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His death was instant, and without a groan.
O grant me, thus to live, and thus to die !
Who sprung from Kings shall know less joy than I.

O Friend! may each domestic bliss be thine !
Be no unpleasing Melancholy mine:
Me, let the tender office long engage,
To rock the cradle of reposing Age,
With lenient arts extend a Mother's breath,
Make Languor smile, and smooth the bed of Death,
Explore the thought, explain the asking eye,
And keep a while one parent from the sky!
On cares like these if length of days attend,
May Heav'n, to bless those days, preserve my friend,
Preserve him social, cheerful, and serene,
And just as rich as when he serv'd a QUEEN.
A. Whether that blessing be deny'd or giv'n,
Thus far was right, the rest belongs to Heav'n.




HAPPY the man whose wish and care

A few paternal acres bound, Content to breathe his native air,

In his own ground.

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Whose herds with milk, whose fields with bread,

Whose flocks supply him with attire, Whose trees in summer yield him shade,

In winter fire.


Blest, who can unconcern’dly find

Hours, days, and years slide soft away, In health of body, peace of mind,

Quiet by day,

Sound sleep by night; study and ease,

Together mixt; sweet recreation;
And Innocence, which most does please

With meditation.


Thus let me live, unseen, unknown,

Thus unlamented let me die,
Steal from the world, and not a stone

Tell where I lie.





[From the Dunciad, Book IV)
In vain, in vain — the all-composing Hour
Resistless falls: the Muse obeys the Pow'r.
She comes ! she comes ! the sable Throne behold
Of Night primæval and of Chaos old!
Before her, Fancy's gilded clouds decay,
And all its varying Rain-bows die away.
Wit shoots in vain its momentary fires,
The meteor drops, and in a flash expires.
As one by one, at dread Medea's strain,
The sick’ning stars fade off th' ethereal plain;
As Argus' eyes by Hermes' wand opprest,
Clos’d one by one to everlasting rest;
Thus at her felt approach, and secret might,
Art after Art goes out, and all is Night.
See skulking Truth to her old cavern fled,
Mountains of Casuistry heap'd o'er her head !
Philosophy, that lean'd on Heav'n before,
Shrinks to her second cause, and is no more.
Physic of Metaphysic begs defence,
And Metaphysic calls for aid on Sense!
See Mystery to Mathematics fly!
In vain! they gaze, turn giddy, rave, and die.
Religion blushing veils her sacred fires,
And unawares Morality expires.
For public Flame, nor private, dares to shine;
Nor human Spark is left, nor Glimpse divine!
Lo! thy dread Empire, CHAOS! is restor'd;
Light dies before thy uncreating word;
Thy hand, great Anarch ! lets the curtain fall,
And universal Darkness buries All.








Of Manners gentle, of Affections mild;
In Wit, a Man; Simplicity, a Child:
With native Humour temp’ring virtuous Rage,
Form’d to delight at once and lash the age:
Above Temptation, in a low Estate,
And uncorrupted, ev'n among the Great:
A safe Companion, and an easy Friend,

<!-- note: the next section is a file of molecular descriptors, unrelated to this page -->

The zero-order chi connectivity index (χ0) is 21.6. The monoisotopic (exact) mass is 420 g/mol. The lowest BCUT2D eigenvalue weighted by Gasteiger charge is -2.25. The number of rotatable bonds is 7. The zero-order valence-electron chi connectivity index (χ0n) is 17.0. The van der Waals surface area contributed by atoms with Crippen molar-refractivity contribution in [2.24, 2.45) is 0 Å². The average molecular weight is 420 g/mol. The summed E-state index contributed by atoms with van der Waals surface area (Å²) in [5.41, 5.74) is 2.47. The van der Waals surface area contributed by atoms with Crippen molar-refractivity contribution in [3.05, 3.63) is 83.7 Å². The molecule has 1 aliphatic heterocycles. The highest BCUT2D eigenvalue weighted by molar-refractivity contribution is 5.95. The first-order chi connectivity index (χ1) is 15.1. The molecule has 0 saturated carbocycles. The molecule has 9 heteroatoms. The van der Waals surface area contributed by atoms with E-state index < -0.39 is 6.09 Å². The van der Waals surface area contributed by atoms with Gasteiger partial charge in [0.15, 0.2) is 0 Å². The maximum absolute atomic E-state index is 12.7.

Unblam'd thro' Life, lamented in thy End.
These are Thy Honours! not that here thy Bust
Is mix'd with Heroes, or with Kings thy dust;
But that the Worthy and the Good shall say,
Striking their pensive bosoms - Here lies GAY.





IN 1711 Pope, who had just published his Essay on Criticism, was looking about for new worlds to conquer. A fortunate chance threw in his way a subject exactly suited to his tastes and powers. He seized upon it, dashed off his first sketch in less than a fortnight, and published it anonymously in a Miscellany issued by Lintot in 1712. But the theme had taken firm root in his mind. Dissatisfied with his first treatment of it, he determined, against the advice of the best critic of the day, to recast the work, and lift it from a mere society jeu d'esprit into an elaborate mock-heroic poem. He did so and won a complete success. Even yet, however, he was not completely satisfied and from time to time he added a touch to his work until he finally produced the finished picture which we know as The Rape of the Lock. As it stands, it is an almost flawless masterpiece, a brilliant picture and light-hearted mockery of the gay society of Queen Anne's day, on the whole the most satisfactory creation of Pope's genius, and, perhaps, the best example of the mockheroic in any literature.

The occasion which gave rise to The Rape of the Lock has been so often related that it requires only a brief restatement. Among the Catholic families of Queen Anne's day, who formed a little society of their own, Miss Arabella Fermor was a reigning belle. In a youthful frolic which overstepped the bounds of propriety Lord Petre, a young nobleman of her acquaintance, cut off a lock of her hair. The lady was offended, the two families took up the quarrel, a lasting estrangement, possibly even a duel, was threatened. At this juncture a common friend of the two families, a Mr. Caryll, nephew of a well-known Jacobite exile for whom he is sometimes mistaken, suggested to Pope to write a poem to make a jest of it,” and so kill the quarrel with laughter. Pope consented, wrote

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